New research suggests no correlation between a patient's race and complications with acute appendicitis. The study, which will be published in the September issue of The Journal of the American College of Surgeons calls it as an "unexpected finding," that uninsured or publicly insured patients with acute appendicitis have an increased likelihood of perforation, or rupture, of the appendix in comparison to patients with private insurance.
The study confirms that there is no relationship between race and perforation, which contradicts a large body of literature documenting impaired access to health care among minority populations.
AdvertisementThe lack of a link between race and perforation was unexpected," said Fredric M. Pieracci, MD, resident in general surgery and preventive medicine at Weill Cornell Medical College. "Based on other research we anticipated our findings would show that minority populations would have increased perforations due to delays in treatment and access to care.
Instead, we found evidence for an independent effect of insurance status on the likelihood of perforation in patients with acute appendicitis. Insurance reform may provide one method by which this disparity could be attenuated or eliminated.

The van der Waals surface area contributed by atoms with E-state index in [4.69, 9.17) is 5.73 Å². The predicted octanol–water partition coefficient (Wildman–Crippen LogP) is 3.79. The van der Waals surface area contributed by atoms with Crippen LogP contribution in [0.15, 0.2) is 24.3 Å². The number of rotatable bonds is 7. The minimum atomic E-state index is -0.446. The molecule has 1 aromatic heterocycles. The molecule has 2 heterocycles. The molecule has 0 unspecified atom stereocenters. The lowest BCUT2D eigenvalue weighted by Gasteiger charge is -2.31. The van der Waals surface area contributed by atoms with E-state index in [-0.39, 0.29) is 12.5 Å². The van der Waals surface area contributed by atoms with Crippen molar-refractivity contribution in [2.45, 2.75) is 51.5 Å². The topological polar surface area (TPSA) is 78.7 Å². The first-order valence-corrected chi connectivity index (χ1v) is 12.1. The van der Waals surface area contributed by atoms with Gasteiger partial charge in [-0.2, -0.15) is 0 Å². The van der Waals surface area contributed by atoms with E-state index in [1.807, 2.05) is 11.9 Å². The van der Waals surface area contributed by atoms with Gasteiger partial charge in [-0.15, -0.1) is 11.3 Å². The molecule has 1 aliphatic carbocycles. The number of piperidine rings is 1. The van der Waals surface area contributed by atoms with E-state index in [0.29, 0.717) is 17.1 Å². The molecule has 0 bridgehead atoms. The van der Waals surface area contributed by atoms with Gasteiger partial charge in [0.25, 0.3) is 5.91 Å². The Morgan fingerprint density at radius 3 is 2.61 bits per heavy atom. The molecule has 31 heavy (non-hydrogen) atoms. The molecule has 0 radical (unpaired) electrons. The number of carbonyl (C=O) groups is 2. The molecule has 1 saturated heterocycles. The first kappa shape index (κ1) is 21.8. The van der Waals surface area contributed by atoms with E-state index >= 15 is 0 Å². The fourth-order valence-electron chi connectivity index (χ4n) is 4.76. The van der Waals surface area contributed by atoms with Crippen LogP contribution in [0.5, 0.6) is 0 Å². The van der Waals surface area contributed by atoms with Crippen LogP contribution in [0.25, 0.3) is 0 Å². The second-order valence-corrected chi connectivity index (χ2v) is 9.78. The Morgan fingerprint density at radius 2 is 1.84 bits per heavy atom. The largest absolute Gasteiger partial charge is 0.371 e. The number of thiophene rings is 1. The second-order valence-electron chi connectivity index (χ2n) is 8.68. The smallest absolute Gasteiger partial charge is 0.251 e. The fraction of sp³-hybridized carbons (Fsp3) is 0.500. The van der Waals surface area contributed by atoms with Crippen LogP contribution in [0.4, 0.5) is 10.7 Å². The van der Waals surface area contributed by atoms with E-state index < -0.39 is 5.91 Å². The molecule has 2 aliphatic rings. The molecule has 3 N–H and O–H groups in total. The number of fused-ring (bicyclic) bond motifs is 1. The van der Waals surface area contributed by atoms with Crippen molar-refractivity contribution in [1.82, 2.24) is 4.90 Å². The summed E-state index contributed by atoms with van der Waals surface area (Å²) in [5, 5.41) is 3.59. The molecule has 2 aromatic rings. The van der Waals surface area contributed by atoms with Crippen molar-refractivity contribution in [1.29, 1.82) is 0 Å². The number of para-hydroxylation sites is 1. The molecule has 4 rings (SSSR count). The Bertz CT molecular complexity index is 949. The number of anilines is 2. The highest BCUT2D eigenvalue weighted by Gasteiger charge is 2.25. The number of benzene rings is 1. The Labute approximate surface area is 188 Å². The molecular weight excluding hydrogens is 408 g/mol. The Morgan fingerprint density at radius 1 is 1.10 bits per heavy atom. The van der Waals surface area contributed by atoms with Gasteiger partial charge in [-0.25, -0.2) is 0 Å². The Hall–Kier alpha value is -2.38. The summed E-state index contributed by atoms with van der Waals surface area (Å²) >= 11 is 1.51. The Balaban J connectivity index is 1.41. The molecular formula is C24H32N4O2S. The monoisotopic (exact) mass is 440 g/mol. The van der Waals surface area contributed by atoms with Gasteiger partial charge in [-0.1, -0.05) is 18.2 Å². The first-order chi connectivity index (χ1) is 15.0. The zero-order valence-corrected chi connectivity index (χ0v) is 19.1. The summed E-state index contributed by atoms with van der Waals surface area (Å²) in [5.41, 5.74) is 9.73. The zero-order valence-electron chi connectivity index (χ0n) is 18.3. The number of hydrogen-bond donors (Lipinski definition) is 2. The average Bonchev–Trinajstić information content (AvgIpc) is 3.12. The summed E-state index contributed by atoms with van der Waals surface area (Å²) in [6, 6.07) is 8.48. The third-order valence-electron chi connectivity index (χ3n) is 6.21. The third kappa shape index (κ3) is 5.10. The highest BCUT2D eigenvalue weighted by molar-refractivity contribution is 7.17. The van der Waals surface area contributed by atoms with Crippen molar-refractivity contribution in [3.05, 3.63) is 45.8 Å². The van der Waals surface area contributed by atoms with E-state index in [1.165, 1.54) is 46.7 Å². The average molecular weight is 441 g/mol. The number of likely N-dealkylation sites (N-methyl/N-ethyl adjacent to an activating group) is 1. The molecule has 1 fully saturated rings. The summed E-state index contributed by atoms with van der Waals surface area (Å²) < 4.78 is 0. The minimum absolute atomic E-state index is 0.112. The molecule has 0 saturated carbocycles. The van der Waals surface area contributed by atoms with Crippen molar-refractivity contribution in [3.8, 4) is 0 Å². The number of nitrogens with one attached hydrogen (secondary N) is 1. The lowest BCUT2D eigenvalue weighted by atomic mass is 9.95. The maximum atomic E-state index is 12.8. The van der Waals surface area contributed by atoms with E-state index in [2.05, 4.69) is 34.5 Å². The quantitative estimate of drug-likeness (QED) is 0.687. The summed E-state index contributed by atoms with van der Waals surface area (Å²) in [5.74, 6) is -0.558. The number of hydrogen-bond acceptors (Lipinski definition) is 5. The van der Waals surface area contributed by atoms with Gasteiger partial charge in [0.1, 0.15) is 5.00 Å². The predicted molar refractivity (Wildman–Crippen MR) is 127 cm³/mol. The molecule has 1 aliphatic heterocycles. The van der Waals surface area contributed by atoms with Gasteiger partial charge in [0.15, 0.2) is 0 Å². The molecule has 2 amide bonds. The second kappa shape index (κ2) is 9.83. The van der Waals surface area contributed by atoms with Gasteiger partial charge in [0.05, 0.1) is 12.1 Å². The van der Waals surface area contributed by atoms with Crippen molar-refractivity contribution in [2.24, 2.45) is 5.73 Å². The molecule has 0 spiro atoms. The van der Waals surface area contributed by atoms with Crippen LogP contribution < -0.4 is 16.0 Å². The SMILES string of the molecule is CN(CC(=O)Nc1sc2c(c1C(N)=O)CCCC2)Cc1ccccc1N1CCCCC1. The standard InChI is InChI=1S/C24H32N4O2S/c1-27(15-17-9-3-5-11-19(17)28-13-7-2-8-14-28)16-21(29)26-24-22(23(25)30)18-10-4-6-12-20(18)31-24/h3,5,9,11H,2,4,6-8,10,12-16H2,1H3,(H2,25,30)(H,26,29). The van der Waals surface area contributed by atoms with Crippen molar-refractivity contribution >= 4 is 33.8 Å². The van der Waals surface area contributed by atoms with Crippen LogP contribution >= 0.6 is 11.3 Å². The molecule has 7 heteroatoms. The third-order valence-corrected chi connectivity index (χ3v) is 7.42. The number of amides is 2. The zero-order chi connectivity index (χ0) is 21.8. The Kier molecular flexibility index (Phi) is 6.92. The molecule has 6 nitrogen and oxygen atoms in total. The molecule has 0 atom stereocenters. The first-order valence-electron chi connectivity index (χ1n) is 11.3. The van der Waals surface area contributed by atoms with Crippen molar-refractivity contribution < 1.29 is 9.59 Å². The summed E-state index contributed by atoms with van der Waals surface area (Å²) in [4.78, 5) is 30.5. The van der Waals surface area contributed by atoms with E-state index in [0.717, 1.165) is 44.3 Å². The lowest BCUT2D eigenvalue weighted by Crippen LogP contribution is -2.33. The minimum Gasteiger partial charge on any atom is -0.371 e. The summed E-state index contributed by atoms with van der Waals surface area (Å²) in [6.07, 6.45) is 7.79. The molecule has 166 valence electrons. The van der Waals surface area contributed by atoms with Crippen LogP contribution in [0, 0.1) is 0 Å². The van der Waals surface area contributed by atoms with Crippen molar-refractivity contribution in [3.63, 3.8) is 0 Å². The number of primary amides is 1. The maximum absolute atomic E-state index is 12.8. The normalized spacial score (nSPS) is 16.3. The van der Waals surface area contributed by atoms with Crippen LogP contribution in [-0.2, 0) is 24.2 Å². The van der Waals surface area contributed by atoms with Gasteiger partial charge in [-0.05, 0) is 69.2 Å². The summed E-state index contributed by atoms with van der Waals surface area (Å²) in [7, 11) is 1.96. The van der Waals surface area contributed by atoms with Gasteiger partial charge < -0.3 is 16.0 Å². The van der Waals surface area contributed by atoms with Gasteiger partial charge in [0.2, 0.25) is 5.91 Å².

Acute appendicitis has been studied widely as a gauge of effective and equitable health care. Appendicitis is an inflammation of the appendix that is considered a medical emergency. If treatment is delayed, the appendix can rupture, causing infection and even death.
Using the New York State Statewide Planning and Research Cooperative System (SPARCS) database, researchers identified 31,245 adult patients (ĄÝ18 years) with appendicitis. Race information was available for 29,637 (94.9%). Of these 29,637 patients, 7,969 (26.9%) had perforation of the appendix. Patients lacking race information were excluded from the analysis. Insurance status was also obtained from the SPARCS database.
A multivariable analysis showed no significant differences in the likelihood of perforation when comparing Caucasian, African-American, Hispanic and Asian patients. However, as compared with patients with private insurance, uninsured (OR=1.18, 95% CI [1.07, 1.30], p=0.0005), Medicaid (OR=1.22, 95% CI [1.12, 1.33], p< p.0001) and Medicare patients (OR 1.14, 95% CI [1.03, 1.25], p=0.01) were all more likely to have perforated.
Dr. Pieracci said this effect may be due to several factors. First, because both uninsured and publicly insured patients are less likely to have a usual source of health care, difficulty in consulting a health care provider may delay hospitalization.
In addition, longer waiting times once care has been sought may contribute to delayed treatment. Perhaps most importantly, said Dr. Pieracci, uninsured patients may delay seeking care for fear of financial repercussions.